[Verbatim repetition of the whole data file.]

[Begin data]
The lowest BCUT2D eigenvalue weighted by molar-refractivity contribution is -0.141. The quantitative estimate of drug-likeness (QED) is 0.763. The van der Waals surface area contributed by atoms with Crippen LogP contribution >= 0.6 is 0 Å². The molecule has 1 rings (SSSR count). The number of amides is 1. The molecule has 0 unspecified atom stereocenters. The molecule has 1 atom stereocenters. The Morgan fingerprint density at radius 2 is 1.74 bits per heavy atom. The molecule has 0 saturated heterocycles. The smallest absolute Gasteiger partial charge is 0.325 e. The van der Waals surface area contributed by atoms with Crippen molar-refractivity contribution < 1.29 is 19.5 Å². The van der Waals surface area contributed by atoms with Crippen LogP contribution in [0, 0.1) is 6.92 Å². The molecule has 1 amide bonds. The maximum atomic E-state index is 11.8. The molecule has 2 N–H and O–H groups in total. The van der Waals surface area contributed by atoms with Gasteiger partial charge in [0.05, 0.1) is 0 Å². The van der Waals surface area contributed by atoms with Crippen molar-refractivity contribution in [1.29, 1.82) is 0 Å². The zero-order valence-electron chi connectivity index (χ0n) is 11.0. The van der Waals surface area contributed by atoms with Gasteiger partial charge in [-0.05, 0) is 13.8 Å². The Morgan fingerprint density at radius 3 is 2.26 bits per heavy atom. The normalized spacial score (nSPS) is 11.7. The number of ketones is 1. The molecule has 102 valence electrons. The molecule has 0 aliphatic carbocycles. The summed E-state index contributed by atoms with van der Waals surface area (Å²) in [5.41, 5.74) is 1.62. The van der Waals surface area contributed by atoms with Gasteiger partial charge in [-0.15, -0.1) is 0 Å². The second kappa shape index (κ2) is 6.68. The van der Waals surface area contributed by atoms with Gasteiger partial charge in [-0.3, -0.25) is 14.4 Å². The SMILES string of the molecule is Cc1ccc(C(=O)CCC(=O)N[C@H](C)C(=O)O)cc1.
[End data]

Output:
The lowest BCUT2D eigenvalue weighted by molar-refractivity contribution is -0.141. The quantitative estimate of drug-likeness (QED) is 0.763. The van der Waals surface area contributed by atoms with Crippen LogP contribution >= 0.6 is 0 Å². The molecule has 1 rings (SSSR count). The number of amides is 1. The molecule has 0 unspecified atom stereocenters. The molecule has 1 atom stereocenters. The Morgan fingerprint density at radius 2 is 1.74 bits per heavy atom. The molecule has 0 saturated heterocycles. The smallest absolute Gasteiger partial charge is 0.325 e. The van der Waals surface area contributed by atoms with Crippen molar-refractivity contribution < 1.29 is 19.5 Å². The van der Waals surface area contributed by atoms with Crippen LogP contribution in [0, 0.1) is 6.92 Å². The molecule has 1 amide bonds. The maximum atomic E-state index is 11.8. The molecule has 2 N–H and O–H groups in total. The van der Waals surface area contributed by atoms with Gasteiger partial charge in [0.05, 0.1) is 0 Å². The van der Waals surface area contributed by atoms with Crippen molar-refractivity contribution in [1.29, 1.82) is 0 Å². The zero-order valence-electron chi connectivity index (χ0n) is 11.0. The van der Waals surface area contributed by atoms with Gasteiger partial charge in [-0.05, 0) is 13.8 Å². The Morgan fingerprint density at radius 3 is 2.26 bits per heavy atom. The normalized spacial score (nSPS) is 11.7. The number of ketones is 1. The molecule has 102 valence electrons. The molecule has 0 aliphatic carbocycles. The summed E-state index contributed by atoms with van der Waals surface area (Å²) in [5.41, 5.74) is 1.62. The van der Waals surface area contributed by atoms with Gasteiger partial charge in [-0.15, -0.1) is 0 Å². The second kappa shape index (κ2) is 6.68. The van der Waals surface area contributed by atoms with Gasteiger partial charge in [-0.3, -0.25) is 14.4 Å². The SMILES string of the molecule is Cc1ccc(C(=O)CCC(=O)N[C@H](C)C(=O)O)cc1.